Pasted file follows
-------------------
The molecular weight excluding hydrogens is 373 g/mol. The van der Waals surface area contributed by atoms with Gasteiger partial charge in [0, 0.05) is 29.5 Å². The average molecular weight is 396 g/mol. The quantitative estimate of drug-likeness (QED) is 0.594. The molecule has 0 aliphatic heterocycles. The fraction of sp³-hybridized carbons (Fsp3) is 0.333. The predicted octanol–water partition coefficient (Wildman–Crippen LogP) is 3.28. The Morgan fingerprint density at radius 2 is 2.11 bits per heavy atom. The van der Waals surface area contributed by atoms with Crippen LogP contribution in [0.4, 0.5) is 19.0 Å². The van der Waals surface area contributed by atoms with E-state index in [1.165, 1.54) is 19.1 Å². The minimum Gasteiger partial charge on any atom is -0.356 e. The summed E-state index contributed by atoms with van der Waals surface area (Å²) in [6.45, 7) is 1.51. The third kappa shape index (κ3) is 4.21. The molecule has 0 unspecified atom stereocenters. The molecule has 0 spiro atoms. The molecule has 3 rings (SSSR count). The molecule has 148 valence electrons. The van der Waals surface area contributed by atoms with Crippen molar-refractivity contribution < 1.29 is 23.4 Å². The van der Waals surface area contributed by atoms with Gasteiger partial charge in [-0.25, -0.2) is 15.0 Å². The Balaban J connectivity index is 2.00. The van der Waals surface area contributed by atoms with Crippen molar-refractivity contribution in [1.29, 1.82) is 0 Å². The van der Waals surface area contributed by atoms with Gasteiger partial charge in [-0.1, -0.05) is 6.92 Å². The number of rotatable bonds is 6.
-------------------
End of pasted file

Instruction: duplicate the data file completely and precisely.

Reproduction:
The molecular weight excluding hydrogens is 373 g/mol. The van der Waals surface area contributed by atoms with Gasteiger partial charge in [0, 0.05) is 29.5 Å². The average molecular weight is 396 g/mol. The quantitative estimate of drug-likeness (QED) is 0.594. The molecule has 0 aliphatic heterocycles. The fraction of sp³-hybridized carbons (Fsp3) is 0.333. The predicted octanol–water partition coefficient (Wildman–Crippen LogP) is 3.28. The Morgan fingerprint density at radius 2 is 2.11 bits per heavy atom. The van der Waals surface area contributed by atoms with Crippen LogP contribution in [0.4, 0.5) is 19.0 Å². The van der Waals surface area contributed by atoms with E-state index in [1.165, 1.54) is 19.1 Å². The minimum Gasteiger partial charge on any atom is -0.356 e. The summed E-state index contributed by atoms with van der Waals surface area (Å²) in [6.45, 7) is 1.51. The third kappa shape index (κ3) is 4.21. The molecule has 0 unspecified atom stereocenters. The molecule has 0 spiro atoms. The molecule has 3 rings (SSSR count). The molecule has 148 valence electrons. The van der Waals surface area contributed by atoms with Crippen molar-refractivity contribution < 1.29 is 23.4 Å². The van der Waals surface area contributed by atoms with Gasteiger partial charge in [-0.25, -0.2) is 15.0 Å². The Balaban J connectivity index is 2.00. The van der Waals surface area contributed by atoms with Crippen molar-refractivity contribution in [1.29, 1.82) is 0 Å². The van der Waals surface area contributed by atoms with Gasteiger partial charge in [-0.1, -0.05) is 6.92 Å². The number of rotatable bonds is 6.